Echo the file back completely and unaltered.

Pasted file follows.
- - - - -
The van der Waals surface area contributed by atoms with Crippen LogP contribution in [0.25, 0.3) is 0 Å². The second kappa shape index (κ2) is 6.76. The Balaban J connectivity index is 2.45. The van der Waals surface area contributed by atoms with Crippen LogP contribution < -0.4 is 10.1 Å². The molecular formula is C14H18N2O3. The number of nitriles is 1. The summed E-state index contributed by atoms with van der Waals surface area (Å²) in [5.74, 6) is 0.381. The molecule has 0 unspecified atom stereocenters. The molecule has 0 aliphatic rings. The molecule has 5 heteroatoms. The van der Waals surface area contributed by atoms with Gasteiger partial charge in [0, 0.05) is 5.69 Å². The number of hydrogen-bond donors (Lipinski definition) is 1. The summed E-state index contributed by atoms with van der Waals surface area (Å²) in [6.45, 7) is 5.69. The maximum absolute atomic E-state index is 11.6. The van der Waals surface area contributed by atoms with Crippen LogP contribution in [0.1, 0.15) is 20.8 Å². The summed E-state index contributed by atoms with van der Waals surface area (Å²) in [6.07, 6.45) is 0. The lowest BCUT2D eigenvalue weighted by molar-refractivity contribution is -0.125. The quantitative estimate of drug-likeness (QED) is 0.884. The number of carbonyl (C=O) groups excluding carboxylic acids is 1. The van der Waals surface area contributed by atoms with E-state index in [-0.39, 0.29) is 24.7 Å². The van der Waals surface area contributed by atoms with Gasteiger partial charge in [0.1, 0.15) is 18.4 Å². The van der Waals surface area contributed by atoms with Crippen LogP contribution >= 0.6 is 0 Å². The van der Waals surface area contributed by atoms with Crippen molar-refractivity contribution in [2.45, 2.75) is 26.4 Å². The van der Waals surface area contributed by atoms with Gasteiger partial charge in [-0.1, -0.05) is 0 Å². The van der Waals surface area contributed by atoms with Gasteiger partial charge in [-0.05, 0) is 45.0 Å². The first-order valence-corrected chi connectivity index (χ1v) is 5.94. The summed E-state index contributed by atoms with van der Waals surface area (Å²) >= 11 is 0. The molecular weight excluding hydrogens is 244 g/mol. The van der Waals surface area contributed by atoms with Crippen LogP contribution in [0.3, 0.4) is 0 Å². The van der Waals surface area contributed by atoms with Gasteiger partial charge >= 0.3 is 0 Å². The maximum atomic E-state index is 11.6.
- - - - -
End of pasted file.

The van der Waals surface area contributed by atoms with Crippen LogP contribution in [0.25, 0.3) is 0 Å². The second kappa shape index (κ2) is 6.76. The Balaban J connectivity index is 2.45. The van der Waals surface area contributed by atoms with Crippen LogP contribution < -0.4 is 10.1 Å². The molecular formula is C14H18N2O3. The number of nitriles is 1. The summed E-state index contributed by atoms with van der Waals surface area (Å²) in [5.74, 6) is 0.381. The molecule has 0 unspecified atom stereocenters. The molecule has 0 aliphatic rings. The molecule has 5 heteroatoms. The van der Waals surface area contributed by atoms with Gasteiger partial charge in [0, 0.05) is 5.69 Å². The number of hydrogen-bond donors (Lipinski definition) is 1. The summed E-state index contributed by atoms with van der Waals surface area (Å²) in [6.45, 7) is 5.69. The maximum absolute atomic E-state index is 11.6. The van der Waals surface area contributed by atoms with Crippen LogP contribution in [0.1, 0.15) is 20.8 Å². The summed E-state index contributed by atoms with van der Waals surface area (Å²) in [6.07, 6.45) is 0. The lowest BCUT2D eigenvalue weighted by molar-refractivity contribution is -0.125. The quantitative estimate of drug-likeness (QED) is 0.884. The number of carbonyl (C=O) groups excluding carboxylic acids is 1. The van der Waals surface area contributed by atoms with E-state index in [-0.39, 0.29) is 24.7 Å². The van der Waals surface area contributed by atoms with Gasteiger partial charge in [0.1, 0.15) is 18.4 Å². The van der Waals surface area contributed by atoms with Crippen LogP contribution >= 0.6 is 0 Å². The van der Waals surface area contributed by atoms with Crippen molar-refractivity contribution in [2.45, 2.75) is 26.4 Å². The van der Waals surface area contributed by atoms with Gasteiger partial charge in [-0.1, -0.05) is 0 Å². The van der Waals surface area contributed by atoms with Gasteiger partial charge in [-0.05, 0) is 45.0 Å². The first-order valence-corrected chi connectivity index (χ1v) is 5.94. The summed E-state index contributed by atoms with van der Waals surface area (Å²) >= 11 is 0. The molecular weight excluding hydrogens is 244 g/mol. The van der Waals surface area contributed by atoms with Crippen LogP contribution in [0.3, 0.4) is 0 Å². The van der Waals surface area contributed by atoms with Gasteiger partial charge >= 0.3 is 0 Å². The maximum atomic E-state index is 11.6.